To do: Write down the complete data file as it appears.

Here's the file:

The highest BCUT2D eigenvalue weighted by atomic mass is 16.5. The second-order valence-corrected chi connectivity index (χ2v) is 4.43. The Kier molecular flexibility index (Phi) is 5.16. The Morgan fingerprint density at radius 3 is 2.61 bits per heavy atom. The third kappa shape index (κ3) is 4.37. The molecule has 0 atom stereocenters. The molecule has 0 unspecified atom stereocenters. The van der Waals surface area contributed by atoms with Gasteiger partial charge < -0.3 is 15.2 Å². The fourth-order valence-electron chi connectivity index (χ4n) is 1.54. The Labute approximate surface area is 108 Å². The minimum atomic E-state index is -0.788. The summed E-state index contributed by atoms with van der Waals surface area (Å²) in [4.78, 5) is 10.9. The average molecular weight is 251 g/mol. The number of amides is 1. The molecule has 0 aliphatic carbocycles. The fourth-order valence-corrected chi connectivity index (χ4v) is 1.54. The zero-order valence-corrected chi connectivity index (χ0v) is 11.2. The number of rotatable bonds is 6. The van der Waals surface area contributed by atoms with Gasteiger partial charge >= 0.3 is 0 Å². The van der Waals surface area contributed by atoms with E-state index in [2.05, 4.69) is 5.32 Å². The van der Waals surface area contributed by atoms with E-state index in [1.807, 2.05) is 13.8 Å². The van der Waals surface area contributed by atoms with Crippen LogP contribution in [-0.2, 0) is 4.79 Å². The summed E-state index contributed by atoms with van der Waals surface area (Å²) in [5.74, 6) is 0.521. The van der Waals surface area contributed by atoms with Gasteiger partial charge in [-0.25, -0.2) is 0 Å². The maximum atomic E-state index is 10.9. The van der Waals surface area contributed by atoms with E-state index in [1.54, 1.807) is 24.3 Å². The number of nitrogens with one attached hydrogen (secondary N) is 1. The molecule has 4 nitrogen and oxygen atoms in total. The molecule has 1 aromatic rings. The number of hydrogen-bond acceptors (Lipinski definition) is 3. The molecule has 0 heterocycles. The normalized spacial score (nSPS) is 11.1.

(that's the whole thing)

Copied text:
The highest BCUT2D eigenvalue weighted by atomic mass is 16.5. The second-order valence-corrected chi connectivity index (χ2v) is 4.43. The Kier molecular flexibility index (Phi) is 5.16. The Morgan fingerprint density at radius 3 is 2.61 bits per heavy atom. The third kappa shape index (κ3) is 4.37. The molecule has 0 atom stereocenters. The molecule has 0 unspecified atom stereocenters. The van der Waals surface area contributed by atoms with Gasteiger partial charge < -0.3 is 15.2 Å². The fourth-order valence-electron chi connectivity index (χ4n) is 1.54. The Labute approximate surface area is 108 Å². The minimum atomic E-state index is -0.788. The summed E-state index contributed by atoms with van der Waals surface area (Å²) in [4.78, 5) is 10.9. The average molecular weight is 251 g/mol. The number of amides is 1. The molecule has 0 aliphatic carbocycles. The fourth-order valence-corrected chi connectivity index (χ4v) is 1.54. The zero-order valence-corrected chi connectivity index (χ0v) is 11.2. The number of rotatable bonds is 6. The van der Waals surface area contributed by atoms with Gasteiger partial charge >= 0.3 is 0 Å². The van der Waals surface area contributed by atoms with E-state index in [2.05, 4.69) is 5.32 Å². The van der Waals surface area contributed by atoms with E-state index in [1.807, 2.05) is 13.8 Å². The van der Waals surface area contributed by atoms with Crippen LogP contribution in [-0.2, 0) is 4.79 Å². The summed E-state index contributed by atoms with van der Waals surface area (Å²) in [5.74, 6) is 0.521. The van der Waals surface area contributed by atoms with Gasteiger partial charge in [-0.25, -0.2) is 0 Å². The maximum atomic E-state index is 10.9. The van der Waals surface area contributed by atoms with E-state index in [1.54, 1.807) is 24.3 Å². The number of nitrogens with one attached hydrogen (secondary N) is 1. The molecule has 4 nitrogen and oxygen atoms in total. The molecule has 1 aromatic rings. The number of hydrogen-bond acceptors (Lipinski definition) is 3. The molecule has 0 heterocycles. The normalized spacial score (nSPS) is 11.1.